Anecdotal evidence may indicate that madaris are more involved in Islamic sectarian conflict between Sunni and Shi'a violence than in attacks on security forces. [10]


"Taliban" can be translated as "seekers" or "students" of Islam, so "Lower-case" taliban were not new to Afghanistan. The traditional Taliban go back at least two centuries in Afghan history, to Ahmad Shah Durrani, a king who died in 1773 and established an Islamic identity. The classic Taliban had been a "loose Islamic civil service", returning to villages as teachers and religious leaders.[11]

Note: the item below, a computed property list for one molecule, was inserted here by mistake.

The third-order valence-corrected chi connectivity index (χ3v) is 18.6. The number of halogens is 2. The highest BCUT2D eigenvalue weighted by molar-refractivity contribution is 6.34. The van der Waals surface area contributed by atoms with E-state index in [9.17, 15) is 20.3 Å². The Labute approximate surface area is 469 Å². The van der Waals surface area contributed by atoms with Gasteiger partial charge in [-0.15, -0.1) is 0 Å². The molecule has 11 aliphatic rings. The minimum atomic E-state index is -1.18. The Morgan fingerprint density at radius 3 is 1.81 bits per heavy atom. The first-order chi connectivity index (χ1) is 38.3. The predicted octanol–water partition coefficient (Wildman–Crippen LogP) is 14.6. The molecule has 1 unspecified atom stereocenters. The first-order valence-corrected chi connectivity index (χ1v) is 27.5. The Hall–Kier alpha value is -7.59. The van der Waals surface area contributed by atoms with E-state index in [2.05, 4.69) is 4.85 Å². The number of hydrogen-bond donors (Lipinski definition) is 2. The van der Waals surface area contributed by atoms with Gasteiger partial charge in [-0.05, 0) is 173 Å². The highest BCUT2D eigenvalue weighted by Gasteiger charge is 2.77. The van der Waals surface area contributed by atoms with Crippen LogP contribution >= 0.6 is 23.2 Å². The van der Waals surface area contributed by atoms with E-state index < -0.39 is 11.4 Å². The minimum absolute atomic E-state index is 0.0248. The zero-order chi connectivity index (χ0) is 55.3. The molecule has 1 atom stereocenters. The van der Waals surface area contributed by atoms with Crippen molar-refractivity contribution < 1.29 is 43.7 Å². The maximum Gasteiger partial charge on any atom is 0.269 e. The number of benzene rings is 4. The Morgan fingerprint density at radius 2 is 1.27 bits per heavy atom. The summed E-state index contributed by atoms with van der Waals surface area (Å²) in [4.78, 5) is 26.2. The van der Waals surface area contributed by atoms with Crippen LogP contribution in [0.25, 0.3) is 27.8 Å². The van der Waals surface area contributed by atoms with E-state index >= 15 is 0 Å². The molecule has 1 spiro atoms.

After sufficient study, a talib might become a mullah. Traditional taliban joined the Pashtunwali warrior ethos with piety, selflessness, which created a different approach to leadership. Few mujahideen bands did not have Taliban members, who were young, unmarried, and with a high tolerance for shahadat (martyrdom). The talibs were part of the band, but kept their identity, often eating and sleeping apart from the other fighters.[12] Taliban leadership was made up principally of graduates of the Haqqania madrassa near Peshawar, Pakistan. That religious school's teachings drew from a 19th century Indian Salafist Muslim movement called Deobandism, which argued against modernization and believed that Muslims needed to live in the same way as the Prophet and his Companions. It was influenced by Wahhabi thinking and many Deoband madrassas have direct or indirect funding from sponsors in Saudi Arabia. The students making up the core of the Taliban, however, had grown up in a radical Deoband Islamic environment outside Afghanistan; their religion was more central than their tribal identity [13]